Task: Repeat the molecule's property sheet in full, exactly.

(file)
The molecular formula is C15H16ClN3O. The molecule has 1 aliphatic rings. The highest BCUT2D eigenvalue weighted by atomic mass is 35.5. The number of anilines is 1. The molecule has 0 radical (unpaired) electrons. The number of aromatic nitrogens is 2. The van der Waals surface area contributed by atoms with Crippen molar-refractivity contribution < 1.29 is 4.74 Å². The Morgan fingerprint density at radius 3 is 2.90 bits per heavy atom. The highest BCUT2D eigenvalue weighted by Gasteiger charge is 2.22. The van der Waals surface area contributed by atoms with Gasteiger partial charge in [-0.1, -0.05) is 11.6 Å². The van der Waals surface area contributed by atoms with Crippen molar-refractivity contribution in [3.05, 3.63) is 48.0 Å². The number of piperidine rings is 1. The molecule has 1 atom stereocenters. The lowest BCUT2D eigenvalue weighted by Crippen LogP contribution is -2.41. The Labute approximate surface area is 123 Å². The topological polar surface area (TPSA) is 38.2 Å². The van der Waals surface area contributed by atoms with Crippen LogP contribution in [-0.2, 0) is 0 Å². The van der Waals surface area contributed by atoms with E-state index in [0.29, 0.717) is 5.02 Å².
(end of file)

The molecular formula is C15H16ClN3O. The molecule has 1 aliphatic rings. The highest BCUT2D eigenvalue weighted by atomic mass is 35.5. The number of anilines is 1. The molecule has 0 radical (unpaired) electrons. The number of aromatic nitrogens is 2. The van der Waals surface area contributed by atoms with Crippen molar-refractivity contribution < 1.29 is 4.74 Å². The Morgan fingerprint density at radius 3 is 2.90 bits per heavy atom. The highest BCUT2D eigenvalue weighted by Gasteiger charge is 2.22. The van der Waals surface area contributed by atoms with Gasteiger partial charge in [-0.1, -0.05) is 11.6 Å². The van der Waals surface area contributed by atoms with Crippen molar-refractivity contribution in [3.05, 3.63) is 48.0 Å². The number of piperidine rings is 1. The molecule has 1 atom stereocenters. The lowest BCUT2D eigenvalue weighted by Crippen LogP contribution is -2.41. The Labute approximate surface area is 123 Å². The topological polar surface area (TPSA) is 38.2 Å². The van der Waals surface area contributed by atoms with Crippen LogP contribution in [-0.2, 0) is 0 Å². The van der Waals surface area contributed by atoms with E-state index in [0.29, 0.717) is 5.02 Å².